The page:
The government saw a 4.4% decline in tax revenues over the latest financial year as a result of the pandemic.
In its 2020-21 annual report, HMRC reported that it had collected £608.8bn in tax revenues, which is down from £636.7bn collected in 2019-20.
The tax authority generated £30.4bn additional tax through its work tackling avoidance, evasion, and other non-compliance, down 18% from £36.9bn in the previous year.
The yield was affected by the ‘unprecedented economic circumstances caused by Covid-19, and because pandemic restrictions meant HMRC had to reduce its compliance activity. The tax authority spent 59p for every £1 of tax collected.
The data showed that the revenues primarily consisted of income tax, national insurance contributions and VAT. The tax authority has estimated that the tax gap has increased to 5.3% up from 4.7% last year.
The debt balance that is currently owed to HMRC stands at £57.5bn which is significantly up from last year’s figure of £22.4bn. This is due to the deferrals of tax that it had offered during the pandemic. HMRC states that this is expected to reduce for the next financial year but will remain above the 2019-20 figure.
In its annual accounts, HMRC reported that there were more than 80 tax policy changes and clarifications to support customers and the economy during the Covid-19 pandemic and that it delivered £60.7bn in grants through the Coronavirus Job Retention Scheme (CJRS). It also reported that it paid out £7.2m in payments to the self-employed. The department also deferred 600,000 VAT payments for businesses over the last year.
HMRC’s current estimate of error and fraud in the Covid-19 support scheme payments is £5.8bn, of which £5.3bn relates to the furlough scheme. HMRC’s current estimate of the rates of error and fraud in each of the schemes is 8.7% for CJRS, 2.5% for the Self Employed Income Support Scheme (SEISS), and 8.5% for the Eat Out to Help Out scheme.
HMRC states that its estimates are subject to considerable uncertainty and the actual levels of error and fraud in the schemes could be significantly different.
Error and fraud resulted in overpayments of tax credits of £880m from 490,000 claims, a reduction of £220m compared to the previous year. Errors in 350,000 claims resulted in underpayments of £150m, a reduction of £20m compared with the previous year.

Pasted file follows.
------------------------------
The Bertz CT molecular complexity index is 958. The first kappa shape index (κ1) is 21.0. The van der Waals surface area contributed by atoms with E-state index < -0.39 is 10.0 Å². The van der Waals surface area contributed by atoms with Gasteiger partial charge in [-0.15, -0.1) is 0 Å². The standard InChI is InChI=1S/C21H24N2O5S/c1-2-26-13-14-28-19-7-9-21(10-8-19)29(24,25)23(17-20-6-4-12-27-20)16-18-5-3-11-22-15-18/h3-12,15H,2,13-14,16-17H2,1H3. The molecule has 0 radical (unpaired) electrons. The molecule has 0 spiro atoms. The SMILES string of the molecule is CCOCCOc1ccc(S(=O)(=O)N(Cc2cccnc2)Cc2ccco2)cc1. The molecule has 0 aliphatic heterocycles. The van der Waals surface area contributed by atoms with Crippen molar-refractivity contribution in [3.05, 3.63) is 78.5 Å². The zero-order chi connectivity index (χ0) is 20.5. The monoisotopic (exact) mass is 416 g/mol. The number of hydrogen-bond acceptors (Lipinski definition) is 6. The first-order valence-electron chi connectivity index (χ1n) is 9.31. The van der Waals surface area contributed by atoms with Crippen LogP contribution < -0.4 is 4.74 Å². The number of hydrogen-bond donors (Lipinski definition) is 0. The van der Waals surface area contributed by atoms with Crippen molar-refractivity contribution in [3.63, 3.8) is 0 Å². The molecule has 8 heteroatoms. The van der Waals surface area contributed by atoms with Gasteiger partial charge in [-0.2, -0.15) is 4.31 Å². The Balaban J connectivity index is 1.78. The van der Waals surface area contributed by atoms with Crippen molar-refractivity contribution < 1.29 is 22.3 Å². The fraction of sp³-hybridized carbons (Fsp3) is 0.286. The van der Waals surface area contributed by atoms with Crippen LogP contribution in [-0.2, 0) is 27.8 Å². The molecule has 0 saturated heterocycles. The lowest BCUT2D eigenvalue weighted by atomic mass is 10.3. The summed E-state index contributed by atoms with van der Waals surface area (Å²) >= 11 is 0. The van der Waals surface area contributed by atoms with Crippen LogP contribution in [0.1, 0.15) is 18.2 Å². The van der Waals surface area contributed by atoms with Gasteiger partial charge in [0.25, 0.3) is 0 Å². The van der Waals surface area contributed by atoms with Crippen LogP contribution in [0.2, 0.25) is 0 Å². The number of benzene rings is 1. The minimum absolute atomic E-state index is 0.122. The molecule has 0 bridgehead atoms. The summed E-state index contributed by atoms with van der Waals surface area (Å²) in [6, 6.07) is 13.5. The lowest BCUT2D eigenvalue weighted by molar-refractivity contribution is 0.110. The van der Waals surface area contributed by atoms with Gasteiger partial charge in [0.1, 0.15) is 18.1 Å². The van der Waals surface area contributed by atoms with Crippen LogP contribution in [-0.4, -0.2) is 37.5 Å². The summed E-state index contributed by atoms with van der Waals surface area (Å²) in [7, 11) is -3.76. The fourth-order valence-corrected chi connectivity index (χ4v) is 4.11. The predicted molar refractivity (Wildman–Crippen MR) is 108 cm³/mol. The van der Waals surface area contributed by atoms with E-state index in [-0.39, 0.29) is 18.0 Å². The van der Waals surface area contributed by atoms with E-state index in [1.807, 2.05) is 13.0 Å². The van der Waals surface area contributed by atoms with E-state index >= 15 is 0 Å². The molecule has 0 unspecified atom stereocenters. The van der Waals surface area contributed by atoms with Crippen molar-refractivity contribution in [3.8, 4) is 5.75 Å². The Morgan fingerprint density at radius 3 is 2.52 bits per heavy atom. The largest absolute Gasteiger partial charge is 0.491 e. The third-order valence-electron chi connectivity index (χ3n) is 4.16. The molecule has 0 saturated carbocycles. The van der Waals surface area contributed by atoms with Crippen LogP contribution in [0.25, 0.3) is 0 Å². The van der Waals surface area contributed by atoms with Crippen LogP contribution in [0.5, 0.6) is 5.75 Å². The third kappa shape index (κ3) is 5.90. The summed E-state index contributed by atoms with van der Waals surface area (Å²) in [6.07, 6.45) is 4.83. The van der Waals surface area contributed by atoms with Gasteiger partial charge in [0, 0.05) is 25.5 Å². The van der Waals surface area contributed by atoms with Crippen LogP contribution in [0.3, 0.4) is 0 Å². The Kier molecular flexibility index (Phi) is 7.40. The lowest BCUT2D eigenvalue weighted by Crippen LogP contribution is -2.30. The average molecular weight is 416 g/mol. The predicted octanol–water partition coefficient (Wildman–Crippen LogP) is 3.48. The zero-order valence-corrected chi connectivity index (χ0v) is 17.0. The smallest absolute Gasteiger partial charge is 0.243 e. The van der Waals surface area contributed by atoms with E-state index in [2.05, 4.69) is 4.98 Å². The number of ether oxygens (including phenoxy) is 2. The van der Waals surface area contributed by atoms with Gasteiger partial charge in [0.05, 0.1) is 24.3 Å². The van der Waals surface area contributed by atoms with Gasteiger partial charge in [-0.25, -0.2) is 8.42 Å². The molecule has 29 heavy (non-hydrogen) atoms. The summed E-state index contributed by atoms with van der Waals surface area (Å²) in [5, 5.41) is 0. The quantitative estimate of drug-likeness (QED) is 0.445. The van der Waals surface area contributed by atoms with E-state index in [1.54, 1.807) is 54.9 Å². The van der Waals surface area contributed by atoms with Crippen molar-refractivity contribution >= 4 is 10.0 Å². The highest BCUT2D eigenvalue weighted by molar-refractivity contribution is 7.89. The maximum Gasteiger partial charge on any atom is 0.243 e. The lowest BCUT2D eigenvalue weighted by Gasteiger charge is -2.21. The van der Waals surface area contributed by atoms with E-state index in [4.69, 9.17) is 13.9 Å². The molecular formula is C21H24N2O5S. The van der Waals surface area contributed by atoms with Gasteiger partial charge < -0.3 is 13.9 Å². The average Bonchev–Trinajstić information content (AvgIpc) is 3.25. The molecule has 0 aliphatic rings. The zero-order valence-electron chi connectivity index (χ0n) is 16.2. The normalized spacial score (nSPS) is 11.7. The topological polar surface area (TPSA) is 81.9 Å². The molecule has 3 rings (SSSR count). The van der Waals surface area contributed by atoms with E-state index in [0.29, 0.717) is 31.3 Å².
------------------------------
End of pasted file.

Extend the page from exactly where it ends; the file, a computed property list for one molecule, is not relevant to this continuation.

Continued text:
HMRC estimates that the level of error and fraud present in corporation tax research and development reliefs in 2020-21 is £336m, a rate of 3.6%, which is the same as the previous year. This represents an increase of £25m compared to the previous year.
From 2020 to 2021, HMRC’s total day-to-day running costs of £4,485m, its expectations were that its costs would be £4,580m which meant HMRC underspent by £95m.
HMRC states that the main reasons for the underspend were ‘lower levels of spend on UK transition activities’ at £41m including grants expenditure and IT systems, along with ‘lower than expected expenditure within our fiscal events and change portfolio’ at £44m which was a result of prioritising the department’s Covid-19 response and the wider impact of lockdown restrictions. Last year’s day-to-day cost was £4,290m.
In response to the Covid-19 pandemic, HMRC introduced a range of digital services to support taxpayers and businesses, it also increased its provision of webchats as a flexible alternative to phone calls and held 3.1m webchats with customers last year.
The tax authority stated that its main priority was ‘ensuring that taxpayers were supported throughout the pandemic’ by launching its Covid-19 support helpline in just five days at the start of the pandemic in March 2020.